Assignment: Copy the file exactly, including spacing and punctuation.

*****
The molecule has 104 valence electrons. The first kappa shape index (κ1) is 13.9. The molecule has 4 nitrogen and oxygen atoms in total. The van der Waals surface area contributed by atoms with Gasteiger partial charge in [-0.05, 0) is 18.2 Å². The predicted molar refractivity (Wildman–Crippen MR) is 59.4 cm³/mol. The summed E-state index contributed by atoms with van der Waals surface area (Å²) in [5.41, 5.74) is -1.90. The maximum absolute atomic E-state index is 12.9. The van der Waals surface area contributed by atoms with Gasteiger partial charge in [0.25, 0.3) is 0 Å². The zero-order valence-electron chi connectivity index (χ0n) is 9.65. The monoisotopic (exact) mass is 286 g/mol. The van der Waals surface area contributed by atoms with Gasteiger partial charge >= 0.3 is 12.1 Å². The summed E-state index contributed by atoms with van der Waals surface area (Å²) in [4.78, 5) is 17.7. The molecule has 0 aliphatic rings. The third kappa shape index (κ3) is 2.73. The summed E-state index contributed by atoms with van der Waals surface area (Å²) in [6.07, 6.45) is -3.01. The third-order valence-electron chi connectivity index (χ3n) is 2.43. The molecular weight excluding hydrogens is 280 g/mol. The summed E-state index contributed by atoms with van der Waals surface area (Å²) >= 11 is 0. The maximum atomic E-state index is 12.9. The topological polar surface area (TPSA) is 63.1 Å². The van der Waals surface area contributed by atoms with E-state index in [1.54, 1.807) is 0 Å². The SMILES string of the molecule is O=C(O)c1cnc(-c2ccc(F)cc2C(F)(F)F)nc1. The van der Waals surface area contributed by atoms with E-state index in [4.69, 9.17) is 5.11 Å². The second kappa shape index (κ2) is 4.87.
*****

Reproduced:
The molecule has 104 valence electrons. The first kappa shape index (κ1) is 13.9. The molecule has 4 nitrogen and oxygen atoms in total. The van der Waals surface area contributed by atoms with Gasteiger partial charge in [-0.05, 0) is 18.2 Å². The predicted molar refractivity (Wildman–Crippen MR) is 59.4 cm³/mol. The summed E-state index contributed by atoms with van der Waals surface area (Å²) in [5.41, 5.74) is -1.90. The maximum absolute atomic E-state index is 12.9. The van der Waals surface area contributed by atoms with Gasteiger partial charge in [0.25, 0.3) is 0 Å². The zero-order valence-electron chi connectivity index (χ0n) is 9.65. The monoisotopic (exact) mass is 286 g/mol. The van der Waals surface area contributed by atoms with Gasteiger partial charge >= 0.3 is 12.1 Å². The summed E-state index contributed by atoms with van der Waals surface area (Å²) in [4.78, 5) is 17.7. The molecule has 0 aliphatic rings. The third kappa shape index (κ3) is 2.73. The summed E-state index contributed by atoms with van der Waals surface area (Å²) in [6.07, 6.45) is -3.01. The third-order valence-electron chi connectivity index (χ3n) is 2.43. The molecular weight excluding hydrogens is 280 g/mol. The summed E-state index contributed by atoms with van der Waals surface area (Å²) >= 11 is 0. The maximum atomic E-state index is 12.9. The topological polar surface area (TPSA) is 63.1 Å². The van der Waals surface area contributed by atoms with E-state index in [1.54, 1.807) is 0 Å². The SMILES string of the molecule is O=C(O)c1cnc(-c2ccc(F)cc2C(F)(F)F)nc1. The van der Waals surface area contributed by atoms with E-state index in [4.69, 9.17) is 5.11 Å². The second kappa shape index (κ2) is 4.87.